Of course, we already use software to accomplish things on the Web, but the distinction lies in the words we use. People surf the Web, buy things on web sites, work their way through search pages, read the labels on hyperlinks, and decide which links to follow. It would be much more efficient and less time-consuming if a person could launch a process that would then proceed on its own, perhaps checking with the person from time to time as the work progressed. The business of the Semantic Web is to bring such capabilities into widespread use.

In brief, the Semantic Web is supposed to make data located anywhere on the Web accessible and understandable, both to people and to machines. This is more a vision than a technology. In this book, we’ll explore the technologies that will play roles in bringing the vision to life.

As you might expect, there are many different ideas about what this general vision encompasses. An almost overwhelming number of different ideas exists about the supposed nature of the Semantic Web, and that’s the first lesson to learn: The Semantic Web is a fluid, evolving, informally defined concept rather than an integrated, working system. To give you a feel for this range of ideas, here are some representative quotations about the nature of the Semantic Web:

  • The machine-readable-data view — “The Semantic Web is a vision: the idea of having data on the Web defined and linked in a way that it can be used by machines not just for display purposes, but for automation, integration and reuse of data across various applications.” (W3C 2003)
  • The intelligent agents view — “The aim of the Semantic Web is to make the present Web more machine-readable, in order to allow intelligent agents to retrieve and manipulate pertinent information.” (Cost et al 2001)
  • The distributed database view — “The Semantic Web concept is to do for data what HTML did for textual information systems: to provide sufficient flexibility to be able to represent all databases and logic rules to link them together to great added value.” (W3C 2000) “A simple description of the Semantic Web is that it is an attempt to do for machine processable data what the World Wide Web did for human readable documents. Namely, to transform information processing by providing a common way that data can be accessed, linked together and understood. To turn the Web from a large hyperlinked book into a large interlinked database.” (SWAD-E)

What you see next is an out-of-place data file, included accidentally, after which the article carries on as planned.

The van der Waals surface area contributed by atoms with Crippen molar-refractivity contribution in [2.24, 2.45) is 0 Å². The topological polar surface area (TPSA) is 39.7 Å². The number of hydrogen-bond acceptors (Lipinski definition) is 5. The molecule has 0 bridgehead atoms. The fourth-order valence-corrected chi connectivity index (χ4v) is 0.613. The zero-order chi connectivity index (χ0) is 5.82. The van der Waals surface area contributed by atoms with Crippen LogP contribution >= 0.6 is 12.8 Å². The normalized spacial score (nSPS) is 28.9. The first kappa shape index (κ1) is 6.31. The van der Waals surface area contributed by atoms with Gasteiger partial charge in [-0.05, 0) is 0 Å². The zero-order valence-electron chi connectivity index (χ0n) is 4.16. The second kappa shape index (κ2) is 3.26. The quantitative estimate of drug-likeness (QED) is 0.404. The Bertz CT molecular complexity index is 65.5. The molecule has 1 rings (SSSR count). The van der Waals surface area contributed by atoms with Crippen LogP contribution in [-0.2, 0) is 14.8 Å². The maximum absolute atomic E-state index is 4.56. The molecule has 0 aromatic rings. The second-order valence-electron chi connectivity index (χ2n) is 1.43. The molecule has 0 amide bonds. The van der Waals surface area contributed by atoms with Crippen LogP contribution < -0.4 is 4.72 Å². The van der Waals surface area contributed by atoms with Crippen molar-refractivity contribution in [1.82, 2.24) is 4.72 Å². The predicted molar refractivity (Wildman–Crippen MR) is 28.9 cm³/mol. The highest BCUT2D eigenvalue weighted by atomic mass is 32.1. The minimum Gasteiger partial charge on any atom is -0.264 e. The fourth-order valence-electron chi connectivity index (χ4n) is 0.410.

• The automated infrastructure view — “In his recent Scientific American article, Berners-Lee argues that the Semantic Web is infrastructure and not an application. We couldn’t agree more.” (Tuttle et al 2001) “Therefore, the real problem is the lack of an easy automation framework in the current Web…” (Garcia and Delgado 2001)
  • The servant-of-humanity view — “The vision of the Semantic Web is to let computer software relieve us of much of the burden of locating resources on the Web that are relevant to our needs and extracting, integrating, and indexing the information contained within.” (Cranefield 2001) “The Semantic Web is a vision of the next-generation web, which enables web applications to automatically collect web documents from diverse sources, integrate and process information, and interoperate with other applications in order to execute sophisticated tasks for humans.” (Anutariya et al 2001)